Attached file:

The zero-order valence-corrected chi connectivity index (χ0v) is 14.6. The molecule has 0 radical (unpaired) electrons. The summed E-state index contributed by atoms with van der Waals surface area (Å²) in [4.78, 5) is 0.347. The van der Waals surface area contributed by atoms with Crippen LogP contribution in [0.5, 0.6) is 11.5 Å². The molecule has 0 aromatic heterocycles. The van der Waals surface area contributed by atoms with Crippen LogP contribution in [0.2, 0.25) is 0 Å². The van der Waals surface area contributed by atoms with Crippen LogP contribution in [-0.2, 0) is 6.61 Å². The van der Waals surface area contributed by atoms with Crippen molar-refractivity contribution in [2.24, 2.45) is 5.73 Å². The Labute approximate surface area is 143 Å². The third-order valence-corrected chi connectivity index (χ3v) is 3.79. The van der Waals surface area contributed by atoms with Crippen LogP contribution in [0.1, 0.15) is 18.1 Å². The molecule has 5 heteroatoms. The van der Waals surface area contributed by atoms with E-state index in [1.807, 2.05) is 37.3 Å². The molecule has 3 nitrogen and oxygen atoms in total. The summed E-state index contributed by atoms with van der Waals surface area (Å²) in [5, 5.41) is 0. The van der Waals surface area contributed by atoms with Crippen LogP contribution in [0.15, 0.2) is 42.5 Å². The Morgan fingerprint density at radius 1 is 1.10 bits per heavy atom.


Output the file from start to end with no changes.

The zero-order valence-corrected chi connectivity index (χ0v) is 14.6. The molecule has 0 radical (unpaired) electrons. The summed E-state index contributed by atoms with van der Waals surface area (Å²) in [4.78, 5) is 0.347. The van der Waals surface area contributed by atoms with Crippen LogP contribution in [0.5, 0.6) is 11.5 Å². The molecule has 0 aromatic heterocycles. The van der Waals surface area contributed by atoms with Crippen LogP contribution in [0.2, 0.25) is 0 Å². The van der Waals surface area contributed by atoms with Crippen LogP contribution in [-0.2, 0) is 6.61 Å². The van der Waals surface area contributed by atoms with Crippen molar-refractivity contribution in [2.24, 2.45) is 5.73 Å². The Labute approximate surface area is 143 Å². The third-order valence-corrected chi connectivity index (χ3v) is 3.79. The van der Waals surface area contributed by atoms with Crippen LogP contribution in [0.1, 0.15) is 18.1 Å². The molecule has 5 heteroatoms. The van der Waals surface area contributed by atoms with E-state index in [1.807, 2.05) is 37.3 Å². The molecule has 3 nitrogen and oxygen atoms in total. The summed E-state index contributed by atoms with van der Waals surface area (Å²) in [5, 5.41) is 0. The van der Waals surface area contributed by atoms with Crippen LogP contribution in [0.15, 0.2) is 42.5 Å². The Morgan fingerprint density at radius 1 is 1.10 bits per heavy atom.